E. coli and HUS Kidney Failure in Kentucky

Attorney Fred Pritzker and his Bad Bug Law Team are investigating an outbreak of E. coli infections and Hemolytic Uremic Syndrome in children in Kentucky. You can click here now to contact Fred and his team about finding the source of your child’s illness and holding any corporate wrongdoers accountable.

Investigation Searches for Source of Illnesses

The Kentucky Department for Public Health (DPH) is working with several local health departments to investigate a cluster of 6 children diagnosed with E. coli, including four with Hemolytic Uremic Syndrome (HUS), a form of kidney injury that results in kidney failure and the need for dialysis. Children with Hemolytic Uremic Syndrome fight for their lives, and some don’t make it. This month, a 4-year-old girl in Oregon died from E. coli-associated HUS.

The ages of the children sickened range from 18 months to 6 years of age. These cases were reported to DPH early last week. Since then, it has been investigating:

  1. to determine if all of the cases are connected and
  2. to find the source of the illnesses.

DPH considers the 6 cases of E. coli a “cluster” based on the timing of the illnesses and the location of the children sickened. To determine conclusively if these children were sickened by the same source of E. coli bacteria, PFGE testing is being done on E. coli isolates found in stool samples taken from the children. This testing uses enzymes to “cut” the DNA strands in the E. coli isolates and then sort the pieces based on weight. The result is a genetic pattern, referred to as a PFGE pattern. E. coli isolates with identical PFGE patterns are from the same source. For example, if 2 children get E. coli food poisoning from tainted lettuce, the PFGE patterns of the E. coli isolates in the children’s stool samples will be the same or very, very close.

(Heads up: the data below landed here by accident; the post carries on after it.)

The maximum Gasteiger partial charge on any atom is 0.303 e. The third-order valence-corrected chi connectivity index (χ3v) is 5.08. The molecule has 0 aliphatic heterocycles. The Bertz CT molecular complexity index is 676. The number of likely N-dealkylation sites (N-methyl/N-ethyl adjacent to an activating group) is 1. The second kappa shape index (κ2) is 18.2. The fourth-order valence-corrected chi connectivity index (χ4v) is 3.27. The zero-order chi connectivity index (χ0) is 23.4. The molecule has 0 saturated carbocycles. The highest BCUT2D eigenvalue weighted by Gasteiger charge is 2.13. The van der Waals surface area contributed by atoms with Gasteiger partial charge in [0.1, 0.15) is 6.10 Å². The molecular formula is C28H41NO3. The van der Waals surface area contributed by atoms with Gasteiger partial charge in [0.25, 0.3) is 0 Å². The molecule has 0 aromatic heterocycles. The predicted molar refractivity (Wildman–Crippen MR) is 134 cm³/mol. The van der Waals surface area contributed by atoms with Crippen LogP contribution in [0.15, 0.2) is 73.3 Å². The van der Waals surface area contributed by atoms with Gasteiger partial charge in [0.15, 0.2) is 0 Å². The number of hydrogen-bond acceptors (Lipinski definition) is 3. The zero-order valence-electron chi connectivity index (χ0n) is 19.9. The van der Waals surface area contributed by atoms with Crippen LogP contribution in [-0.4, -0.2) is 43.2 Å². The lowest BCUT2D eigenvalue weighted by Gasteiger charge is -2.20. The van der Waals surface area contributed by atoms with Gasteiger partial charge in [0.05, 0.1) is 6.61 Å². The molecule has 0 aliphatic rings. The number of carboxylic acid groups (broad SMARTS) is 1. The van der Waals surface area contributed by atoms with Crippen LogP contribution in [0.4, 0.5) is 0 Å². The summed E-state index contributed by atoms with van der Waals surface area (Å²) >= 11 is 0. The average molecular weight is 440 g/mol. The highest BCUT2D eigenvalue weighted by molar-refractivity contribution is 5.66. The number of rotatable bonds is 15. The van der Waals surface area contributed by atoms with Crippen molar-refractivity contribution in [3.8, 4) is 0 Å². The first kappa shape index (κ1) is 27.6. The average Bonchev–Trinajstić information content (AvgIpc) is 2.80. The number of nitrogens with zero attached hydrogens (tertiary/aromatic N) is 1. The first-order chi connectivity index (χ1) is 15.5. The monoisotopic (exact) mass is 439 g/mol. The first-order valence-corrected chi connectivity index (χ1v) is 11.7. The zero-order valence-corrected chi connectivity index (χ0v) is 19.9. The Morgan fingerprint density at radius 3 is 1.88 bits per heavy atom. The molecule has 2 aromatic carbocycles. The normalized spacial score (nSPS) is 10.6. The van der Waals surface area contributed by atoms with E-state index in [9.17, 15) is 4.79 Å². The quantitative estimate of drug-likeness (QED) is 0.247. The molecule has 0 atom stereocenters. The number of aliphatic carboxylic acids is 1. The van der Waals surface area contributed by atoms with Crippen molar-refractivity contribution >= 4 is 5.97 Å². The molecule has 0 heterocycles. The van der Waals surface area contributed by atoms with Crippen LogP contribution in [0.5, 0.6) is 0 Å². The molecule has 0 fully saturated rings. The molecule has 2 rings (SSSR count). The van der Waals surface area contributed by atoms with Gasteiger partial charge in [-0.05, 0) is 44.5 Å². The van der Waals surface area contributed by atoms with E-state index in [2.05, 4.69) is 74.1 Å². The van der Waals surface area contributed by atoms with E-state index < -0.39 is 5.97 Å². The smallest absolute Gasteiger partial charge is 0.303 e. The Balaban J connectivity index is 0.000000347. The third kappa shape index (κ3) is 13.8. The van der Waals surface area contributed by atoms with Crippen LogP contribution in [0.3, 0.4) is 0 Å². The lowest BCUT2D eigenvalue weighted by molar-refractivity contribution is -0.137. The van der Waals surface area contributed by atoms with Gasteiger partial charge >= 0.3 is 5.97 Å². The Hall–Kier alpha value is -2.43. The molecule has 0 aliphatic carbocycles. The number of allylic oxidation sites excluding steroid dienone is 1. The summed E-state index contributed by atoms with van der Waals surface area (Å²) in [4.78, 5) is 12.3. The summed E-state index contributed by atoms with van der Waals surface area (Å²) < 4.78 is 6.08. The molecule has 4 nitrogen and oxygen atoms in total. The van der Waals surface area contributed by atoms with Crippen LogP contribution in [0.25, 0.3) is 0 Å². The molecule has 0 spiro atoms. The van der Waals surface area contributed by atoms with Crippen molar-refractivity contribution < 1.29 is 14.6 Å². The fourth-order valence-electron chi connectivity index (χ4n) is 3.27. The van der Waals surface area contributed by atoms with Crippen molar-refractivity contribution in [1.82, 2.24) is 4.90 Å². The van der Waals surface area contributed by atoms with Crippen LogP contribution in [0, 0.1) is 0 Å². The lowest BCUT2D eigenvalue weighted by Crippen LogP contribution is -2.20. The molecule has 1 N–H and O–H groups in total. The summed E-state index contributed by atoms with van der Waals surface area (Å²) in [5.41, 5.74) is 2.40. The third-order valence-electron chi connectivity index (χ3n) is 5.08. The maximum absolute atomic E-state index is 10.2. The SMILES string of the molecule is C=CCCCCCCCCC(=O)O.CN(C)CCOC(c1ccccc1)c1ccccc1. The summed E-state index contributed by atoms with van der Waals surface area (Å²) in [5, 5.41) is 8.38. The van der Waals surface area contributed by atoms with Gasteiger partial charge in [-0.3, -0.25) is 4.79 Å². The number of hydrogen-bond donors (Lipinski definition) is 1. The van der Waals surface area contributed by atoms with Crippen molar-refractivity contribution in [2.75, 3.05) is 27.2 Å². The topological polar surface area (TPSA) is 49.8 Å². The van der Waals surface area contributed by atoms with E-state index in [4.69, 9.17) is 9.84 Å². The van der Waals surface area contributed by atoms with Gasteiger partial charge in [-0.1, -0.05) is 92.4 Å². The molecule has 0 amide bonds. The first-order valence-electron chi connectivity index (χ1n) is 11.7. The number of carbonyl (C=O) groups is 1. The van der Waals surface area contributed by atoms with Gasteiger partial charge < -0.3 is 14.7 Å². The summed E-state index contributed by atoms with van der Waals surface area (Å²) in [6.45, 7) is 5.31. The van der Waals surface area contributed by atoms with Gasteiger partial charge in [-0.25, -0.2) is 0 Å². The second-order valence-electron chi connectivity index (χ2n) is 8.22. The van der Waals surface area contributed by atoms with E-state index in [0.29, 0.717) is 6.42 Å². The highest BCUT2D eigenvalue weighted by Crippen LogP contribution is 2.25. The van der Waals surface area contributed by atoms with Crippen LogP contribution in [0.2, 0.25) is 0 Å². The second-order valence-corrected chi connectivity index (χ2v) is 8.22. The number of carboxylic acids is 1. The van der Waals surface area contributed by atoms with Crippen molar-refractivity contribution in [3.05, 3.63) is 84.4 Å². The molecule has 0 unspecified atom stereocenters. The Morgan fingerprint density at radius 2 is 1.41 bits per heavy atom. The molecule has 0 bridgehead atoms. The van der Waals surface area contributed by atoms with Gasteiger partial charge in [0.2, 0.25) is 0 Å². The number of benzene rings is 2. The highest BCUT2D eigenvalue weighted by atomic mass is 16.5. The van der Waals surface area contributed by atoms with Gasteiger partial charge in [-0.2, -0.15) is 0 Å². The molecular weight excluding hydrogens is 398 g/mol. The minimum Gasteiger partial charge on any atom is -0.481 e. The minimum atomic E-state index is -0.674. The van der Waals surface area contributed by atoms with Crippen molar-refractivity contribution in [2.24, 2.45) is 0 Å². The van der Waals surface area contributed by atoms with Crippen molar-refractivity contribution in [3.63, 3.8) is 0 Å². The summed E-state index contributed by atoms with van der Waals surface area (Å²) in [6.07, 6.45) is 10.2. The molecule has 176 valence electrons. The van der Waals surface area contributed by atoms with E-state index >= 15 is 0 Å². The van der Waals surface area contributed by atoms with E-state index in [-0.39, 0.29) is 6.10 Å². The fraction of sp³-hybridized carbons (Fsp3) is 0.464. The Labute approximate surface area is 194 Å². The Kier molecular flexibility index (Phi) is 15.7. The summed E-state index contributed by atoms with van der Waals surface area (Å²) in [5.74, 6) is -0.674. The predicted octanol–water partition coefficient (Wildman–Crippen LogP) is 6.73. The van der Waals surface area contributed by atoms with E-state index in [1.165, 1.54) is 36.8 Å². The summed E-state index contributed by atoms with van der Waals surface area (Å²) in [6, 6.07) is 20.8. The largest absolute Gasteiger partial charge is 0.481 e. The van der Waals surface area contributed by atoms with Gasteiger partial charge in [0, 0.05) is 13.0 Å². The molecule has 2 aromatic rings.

The 6 children who are part of this cluster of illnesses, and potentially associated with an outbreak, are from the following counties: Hardin (4), Oldham (1) and Boone (1). Of these, 4 are hospitalized with HUS, a surprisingly high percentage of the children sickened.

An E. coli case in Nelson County was reported last week, but DPH has determined that that case is not part of this outbreak.

The source of these illnesses is food, water or contact with animals. Our experience is that no matter the source, the cause of the outbreak is unsanitary conditions. Because of this, our clients want to sue to send a message to the corporate wrongdoers that safety always needs to come before profit.

You can click here now or call 1-888-377-8900 to contact Fred Pritzker and his team for your free consultation.



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Category: Food Poisoning
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